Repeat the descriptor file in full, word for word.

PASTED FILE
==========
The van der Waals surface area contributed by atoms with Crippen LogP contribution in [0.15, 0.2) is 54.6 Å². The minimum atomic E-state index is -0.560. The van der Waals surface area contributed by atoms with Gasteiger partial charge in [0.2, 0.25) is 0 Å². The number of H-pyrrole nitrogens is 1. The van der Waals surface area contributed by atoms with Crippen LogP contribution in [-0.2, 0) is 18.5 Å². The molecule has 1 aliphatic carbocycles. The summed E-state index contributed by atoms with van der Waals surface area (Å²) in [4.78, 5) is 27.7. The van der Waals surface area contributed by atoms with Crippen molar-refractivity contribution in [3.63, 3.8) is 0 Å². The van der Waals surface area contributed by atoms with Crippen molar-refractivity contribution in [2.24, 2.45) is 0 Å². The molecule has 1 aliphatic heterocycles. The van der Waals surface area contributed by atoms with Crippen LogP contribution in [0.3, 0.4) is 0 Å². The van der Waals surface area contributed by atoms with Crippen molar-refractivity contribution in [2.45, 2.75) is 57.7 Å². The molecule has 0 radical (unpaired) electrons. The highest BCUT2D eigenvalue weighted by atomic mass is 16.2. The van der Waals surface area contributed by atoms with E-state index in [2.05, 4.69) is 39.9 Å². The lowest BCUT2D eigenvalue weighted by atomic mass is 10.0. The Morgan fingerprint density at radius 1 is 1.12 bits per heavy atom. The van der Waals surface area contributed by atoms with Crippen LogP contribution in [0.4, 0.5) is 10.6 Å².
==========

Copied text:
The van der Waals surface area contributed by atoms with Crippen LogP contribution in [0.15, 0.2) is 54.6 Å². The minimum atomic E-state index is -0.560. The van der Waals surface area contributed by atoms with Gasteiger partial charge in [0.2, 0.25) is 0 Å². The number of H-pyrrole nitrogens is 1. The van der Waals surface area contributed by atoms with Crippen LogP contribution in [-0.2, 0) is 18.5 Å². The molecule has 1 aliphatic carbocycles. The summed E-state index contributed by atoms with van der Waals surface area (Å²) in [4.78, 5) is 27.7. The van der Waals surface area contributed by atoms with Crippen molar-refractivity contribution in [3.63, 3.8) is 0 Å². The van der Waals surface area contributed by atoms with Crippen molar-refractivity contribution in [2.24, 2.45) is 0 Å². The molecule has 1 aliphatic heterocycles. The van der Waals surface area contributed by atoms with Crippen LogP contribution in [0.3, 0.4) is 0 Å². The van der Waals surface area contributed by atoms with Crippen molar-refractivity contribution in [2.45, 2.75) is 57.7 Å². The molecule has 0 radical (unpaired) electrons. The highest BCUT2D eigenvalue weighted by atomic mass is 16.2. The van der Waals surface area contributed by atoms with E-state index in [2.05, 4.69) is 39.9 Å². The lowest BCUT2D eigenvalue weighted by atomic mass is 10.0. The Morgan fingerprint density at radius 1 is 1.12 bits per heavy atom. The van der Waals surface area contributed by atoms with Crippen LogP contribution in [0.4, 0.5) is 10.6 Å².